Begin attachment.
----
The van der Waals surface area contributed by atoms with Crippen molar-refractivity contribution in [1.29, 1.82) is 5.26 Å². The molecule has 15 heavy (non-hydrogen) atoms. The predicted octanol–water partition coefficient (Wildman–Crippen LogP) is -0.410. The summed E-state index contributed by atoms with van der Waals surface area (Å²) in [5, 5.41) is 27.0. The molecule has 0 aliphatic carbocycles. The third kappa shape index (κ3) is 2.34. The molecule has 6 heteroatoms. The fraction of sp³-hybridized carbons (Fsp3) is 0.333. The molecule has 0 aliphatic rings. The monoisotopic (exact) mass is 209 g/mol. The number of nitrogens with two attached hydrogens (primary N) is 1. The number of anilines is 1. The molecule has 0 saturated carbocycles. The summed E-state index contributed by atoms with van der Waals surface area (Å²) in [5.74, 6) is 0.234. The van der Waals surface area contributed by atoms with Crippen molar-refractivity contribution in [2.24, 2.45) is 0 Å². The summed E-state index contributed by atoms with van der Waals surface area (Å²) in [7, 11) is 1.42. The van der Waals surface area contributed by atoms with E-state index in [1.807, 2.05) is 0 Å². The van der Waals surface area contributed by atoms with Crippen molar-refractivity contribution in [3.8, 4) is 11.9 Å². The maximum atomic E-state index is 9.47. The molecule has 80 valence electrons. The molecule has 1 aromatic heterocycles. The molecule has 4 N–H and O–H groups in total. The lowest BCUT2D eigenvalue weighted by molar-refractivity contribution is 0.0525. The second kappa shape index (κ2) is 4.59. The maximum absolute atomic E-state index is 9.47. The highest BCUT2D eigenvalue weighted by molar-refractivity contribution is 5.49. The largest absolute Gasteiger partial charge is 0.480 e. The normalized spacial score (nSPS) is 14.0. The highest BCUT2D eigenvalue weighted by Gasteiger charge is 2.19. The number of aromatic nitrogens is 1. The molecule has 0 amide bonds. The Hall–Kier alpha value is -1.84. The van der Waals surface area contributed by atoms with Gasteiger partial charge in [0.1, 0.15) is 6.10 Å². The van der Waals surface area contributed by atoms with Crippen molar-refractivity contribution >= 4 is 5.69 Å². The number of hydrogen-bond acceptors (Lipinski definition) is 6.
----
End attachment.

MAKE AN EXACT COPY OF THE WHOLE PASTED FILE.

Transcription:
The van der Waals surface area contributed by atoms with Crippen molar-refractivity contribution in [1.29, 1.82) is 5.26 Å². The molecule has 15 heavy (non-hydrogen) atoms. The predicted octanol–water partition coefficient (Wildman–Crippen LogP) is -0.410. The summed E-state index contributed by atoms with van der Waals surface area (Å²) in [5, 5.41) is 27.0. The molecule has 0 aliphatic carbocycles. The third kappa shape index (κ3) is 2.34. The molecule has 6 heteroatoms. The fraction of sp³-hybridized carbons (Fsp3) is 0.333. The molecule has 0 aliphatic rings. The monoisotopic (exact) mass is 209 g/mol. The number of nitrogens with two attached hydrogens (primary N) is 1. The number of anilines is 1. The molecule has 0 saturated carbocycles. The summed E-state index contributed by atoms with van der Waals surface area (Å²) in [5.74, 6) is 0.234. The van der Waals surface area contributed by atoms with Crippen molar-refractivity contribution in [2.24, 2.45) is 0 Å². The summed E-state index contributed by atoms with van der Waals surface area (Å²) in [7, 11) is 1.42. The van der Waals surface area contributed by atoms with E-state index in [1.807, 2.05) is 0 Å². The van der Waals surface area contributed by atoms with Crippen molar-refractivity contribution in [3.8, 4) is 11.9 Å². The maximum atomic E-state index is 9.47. The molecule has 80 valence electrons. The molecule has 1 aromatic heterocycles. The molecule has 4 N–H and O–H groups in total. The lowest BCUT2D eigenvalue weighted by molar-refractivity contribution is 0.0525. The second kappa shape index (κ2) is 4.59. The maximum absolute atomic E-state index is 9.47. The highest BCUT2D eigenvalue weighted by molar-refractivity contribution is 5.49. The largest absolute Gasteiger partial charge is 0.480 e. The normalized spacial score (nSPS) is 14.0. The highest BCUT2D eigenvalue weighted by Gasteiger charge is 2.19. The number of aromatic nitrogens is 1. The molecule has 0 amide bonds. The Hall–Kier alpha value is -1.84. The van der Waals surface area contributed by atoms with Gasteiger partial charge in [0.1, 0.15) is 6.10 Å². The van der Waals surface area contributed by atoms with Crippen molar-refractivity contribution >= 4 is 5.69 Å². The number of hydrogen-bond acceptors (Lipinski definition) is 6.